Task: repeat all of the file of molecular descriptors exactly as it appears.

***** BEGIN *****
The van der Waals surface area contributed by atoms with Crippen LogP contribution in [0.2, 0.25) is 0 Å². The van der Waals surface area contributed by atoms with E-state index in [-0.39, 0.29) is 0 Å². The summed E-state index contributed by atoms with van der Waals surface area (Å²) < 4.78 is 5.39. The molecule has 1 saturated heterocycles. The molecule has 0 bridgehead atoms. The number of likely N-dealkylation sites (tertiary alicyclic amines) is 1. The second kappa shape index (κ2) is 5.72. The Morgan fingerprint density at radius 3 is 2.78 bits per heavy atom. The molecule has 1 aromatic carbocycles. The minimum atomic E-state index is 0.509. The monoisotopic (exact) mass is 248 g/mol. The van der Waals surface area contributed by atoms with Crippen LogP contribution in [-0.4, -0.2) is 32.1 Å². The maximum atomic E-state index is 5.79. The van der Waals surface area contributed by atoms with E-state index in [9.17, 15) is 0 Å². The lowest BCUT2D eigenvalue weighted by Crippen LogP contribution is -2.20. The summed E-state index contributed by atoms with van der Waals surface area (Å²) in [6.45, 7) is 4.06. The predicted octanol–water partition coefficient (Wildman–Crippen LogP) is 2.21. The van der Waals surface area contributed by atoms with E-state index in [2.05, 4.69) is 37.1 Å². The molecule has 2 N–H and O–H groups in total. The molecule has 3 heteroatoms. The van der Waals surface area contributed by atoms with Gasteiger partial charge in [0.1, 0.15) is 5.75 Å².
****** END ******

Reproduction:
The van der Waals surface area contributed by atoms with Crippen LogP contribution in [0.2, 0.25) is 0 Å². The van der Waals surface area contributed by atoms with E-state index in [-0.39, 0.29) is 0 Å². The summed E-state index contributed by atoms with van der Waals surface area (Å²) < 4.78 is 5.39. The molecule has 1 saturated heterocycles. The molecule has 0 bridgehead atoms. The number of likely N-dealkylation sites (tertiary alicyclic amines) is 1. The second kappa shape index (κ2) is 5.72. The Morgan fingerprint density at radius 3 is 2.78 bits per heavy atom. The molecule has 1 aromatic carbocycles. The minimum atomic E-state index is 0.509. The monoisotopic (exact) mass is 248 g/mol. The van der Waals surface area contributed by atoms with Crippen LogP contribution in [-0.4, -0.2) is 32.1 Å². The maximum atomic E-state index is 5.79. The van der Waals surface area contributed by atoms with E-state index in [9.17, 15) is 0 Å². The lowest BCUT2D eigenvalue weighted by Crippen LogP contribution is -2.20. The summed E-state index contributed by atoms with van der Waals surface area (Å²) in [6.45, 7) is 4.06. The predicted octanol–water partition coefficient (Wildman–Crippen LogP) is 2.21. The van der Waals surface area contributed by atoms with E-state index in [2.05, 4.69) is 37.1 Å². The molecule has 2 N–H and O–H groups in total. The molecule has 3 heteroatoms. The van der Waals surface area contributed by atoms with Gasteiger partial charge in [0.1, 0.15) is 5.75 Å².